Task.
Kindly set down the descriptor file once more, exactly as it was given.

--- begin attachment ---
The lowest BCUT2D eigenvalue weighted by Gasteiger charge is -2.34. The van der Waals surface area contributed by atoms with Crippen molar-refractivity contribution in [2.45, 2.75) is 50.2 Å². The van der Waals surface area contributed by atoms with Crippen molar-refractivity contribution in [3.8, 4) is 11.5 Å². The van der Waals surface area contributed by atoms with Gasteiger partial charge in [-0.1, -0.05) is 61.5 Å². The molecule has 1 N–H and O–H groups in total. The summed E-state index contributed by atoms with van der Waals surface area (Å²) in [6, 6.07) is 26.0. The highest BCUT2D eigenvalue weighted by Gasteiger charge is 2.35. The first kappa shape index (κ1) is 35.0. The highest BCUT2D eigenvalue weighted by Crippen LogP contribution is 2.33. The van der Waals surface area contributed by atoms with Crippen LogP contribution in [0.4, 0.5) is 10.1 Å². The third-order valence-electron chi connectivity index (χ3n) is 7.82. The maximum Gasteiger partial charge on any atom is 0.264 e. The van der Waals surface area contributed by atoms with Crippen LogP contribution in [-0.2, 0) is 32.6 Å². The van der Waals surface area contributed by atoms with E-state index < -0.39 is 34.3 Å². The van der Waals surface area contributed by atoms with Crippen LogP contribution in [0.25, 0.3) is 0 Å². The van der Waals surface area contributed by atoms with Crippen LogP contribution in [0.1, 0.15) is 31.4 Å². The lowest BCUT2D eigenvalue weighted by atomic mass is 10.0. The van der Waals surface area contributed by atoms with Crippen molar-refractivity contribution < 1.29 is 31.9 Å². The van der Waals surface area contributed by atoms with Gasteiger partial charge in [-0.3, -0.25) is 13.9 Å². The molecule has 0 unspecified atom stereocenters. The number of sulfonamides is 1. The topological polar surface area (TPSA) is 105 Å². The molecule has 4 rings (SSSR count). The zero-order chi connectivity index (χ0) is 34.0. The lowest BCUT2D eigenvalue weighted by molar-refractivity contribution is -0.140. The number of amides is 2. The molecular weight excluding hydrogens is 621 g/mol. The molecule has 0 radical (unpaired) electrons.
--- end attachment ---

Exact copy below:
The lowest BCUT2D eigenvalue weighted by Gasteiger charge is -2.34. The van der Waals surface area contributed by atoms with Crippen molar-refractivity contribution in [2.45, 2.75) is 50.2 Å². The van der Waals surface area contributed by atoms with Crippen molar-refractivity contribution in [3.8, 4) is 11.5 Å². The van der Waals surface area contributed by atoms with Gasteiger partial charge in [-0.1, -0.05) is 61.5 Å². The molecule has 1 N–H and O–H groups in total. The summed E-state index contributed by atoms with van der Waals surface area (Å²) in [6, 6.07) is 26.0. The highest BCUT2D eigenvalue weighted by Gasteiger charge is 2.35. The first kappa shape index (κ1) is 35.0. The highest BCUT2D eigenvalue weighted by Crippen LogP contribution is 2.33. The van der Waals surface area contributed by atoms with Crippen LogP contribution in [0.4, 0.5) is 10.1 Å². The third-order valence-electron chi connectivity index (χ3n) is 7.82. The maximum Gasteiger partial charge on any atom is 0.264 e. The van der Waals surface area contributed by atoms with Crippen LogP contribution in [-0.2, 0) is 32.6 Å². The van der Waals surface area contributed by atoms with E-state index < -0.39 is 34.3 Å². The van der Waals surface area contributed by atoms with Crippen LogP contribution in [0.25, 0.3) is 0 Å². The van der Waals surface area contributed by atoms with Crippen LogP contribution in [0.1, 0.15) is 31.4 Å². The lowest BCUT2D eigenvalue weighted by atomic mass is 10.0. The van der Waals surface area contributed by atoms with Crippen molar-refractivity contribution < 1.29 is 31.9 Å². The van der Waals surface area contributed by atoms with Gasteiger partial charge in [-0.3, -0.25) is 13.9 Å². The molecule has 0 unspecified atom stereocenters. The number of sulfonamides is 1. The topological polar surface area (TPSA) is 105 Å². The molecule has 4 rings (SSSR count). The zero-order chi connectivity index (χ0) is 34.0. The lowest BCUT2D eigenvalue weighted by molar-refractivity contribution is -0.140. The number of amides is 2. The molecular weight excluding hydrogens is 621 g/mol. The molecule has 0 radical (unpaired) electrons.